Romania: under Ceausescu
Nicolae Ceausescu was a dictator unlike any other in the Soviet sphere. In the 1980s, he was determined to pay back all foreign debt so whatever could be exported (wheat, oil and all manner of livestock) was. What could be imported (out-of-season fruit, simple items like pepper and critically important medicine) wasn’t. I remember driving over hydroelectric dams to find a city with no electricity. I would drive through wheat fields and arrive in a town with no bread. I would then drive through oil fields near Ploesti and find no benzine (except for tourists like me with coupons).
Ceausescu spent years destroying the ancient heart of many Romanian cities and built ugly blocks and communal housing in dozens of them. Yet the countryside was beautiful and towns like Sibiu and Sighisoara escaped the dictator’s plans.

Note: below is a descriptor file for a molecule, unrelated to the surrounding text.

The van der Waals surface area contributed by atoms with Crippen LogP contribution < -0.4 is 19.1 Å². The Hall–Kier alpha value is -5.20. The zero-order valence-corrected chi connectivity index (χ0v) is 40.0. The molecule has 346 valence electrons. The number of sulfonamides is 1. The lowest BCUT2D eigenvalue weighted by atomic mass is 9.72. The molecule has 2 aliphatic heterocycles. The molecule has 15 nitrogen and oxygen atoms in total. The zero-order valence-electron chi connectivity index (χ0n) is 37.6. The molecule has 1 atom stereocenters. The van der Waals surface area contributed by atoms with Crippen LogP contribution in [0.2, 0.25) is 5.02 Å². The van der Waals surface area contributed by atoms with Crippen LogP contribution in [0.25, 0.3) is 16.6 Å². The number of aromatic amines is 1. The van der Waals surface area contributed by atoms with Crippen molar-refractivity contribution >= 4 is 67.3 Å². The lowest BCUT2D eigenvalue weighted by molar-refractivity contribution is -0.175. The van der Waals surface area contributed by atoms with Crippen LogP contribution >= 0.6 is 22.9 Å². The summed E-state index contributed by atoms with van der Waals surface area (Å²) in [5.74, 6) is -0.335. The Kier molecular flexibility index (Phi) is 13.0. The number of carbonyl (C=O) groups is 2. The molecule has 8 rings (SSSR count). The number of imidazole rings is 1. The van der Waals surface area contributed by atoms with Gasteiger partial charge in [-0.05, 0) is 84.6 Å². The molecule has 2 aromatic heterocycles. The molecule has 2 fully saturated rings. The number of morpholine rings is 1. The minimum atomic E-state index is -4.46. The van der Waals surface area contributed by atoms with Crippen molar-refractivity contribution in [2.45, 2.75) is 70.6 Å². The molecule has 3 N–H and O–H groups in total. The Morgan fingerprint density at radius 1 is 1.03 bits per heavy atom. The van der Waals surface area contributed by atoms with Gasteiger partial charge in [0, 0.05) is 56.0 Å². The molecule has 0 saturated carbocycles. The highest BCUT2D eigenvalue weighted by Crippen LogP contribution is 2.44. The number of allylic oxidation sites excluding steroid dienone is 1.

On the Avenue for the Victory of Socialism, Bucharest, December, 1985.
Romania: a violent end
Ceausescu said that reform would come to his country when apples grew on pear trees. It came, instead, after he and his wife were machine-gunned on 25 December. No Communist leader was as despised as this man, and on 21 December, while giving a speech to the masses (who were brought in by bus from their factories), the crowds began yelling “Jos Ceausescu!” (“Down with Ceausescu!”).
He tried another speech the next day but that didn’t go well, and he fled by helicopter from the roof of Communist party headquarters. I was in Timisoara and Arad on 22 December and took photographs for The Observer in London and New York Newsday.
22 December, 1989, Timisoara. The fighting was raging a few streets away and this mother was hysterical that her son’s army unit was being attacked by the Securitate.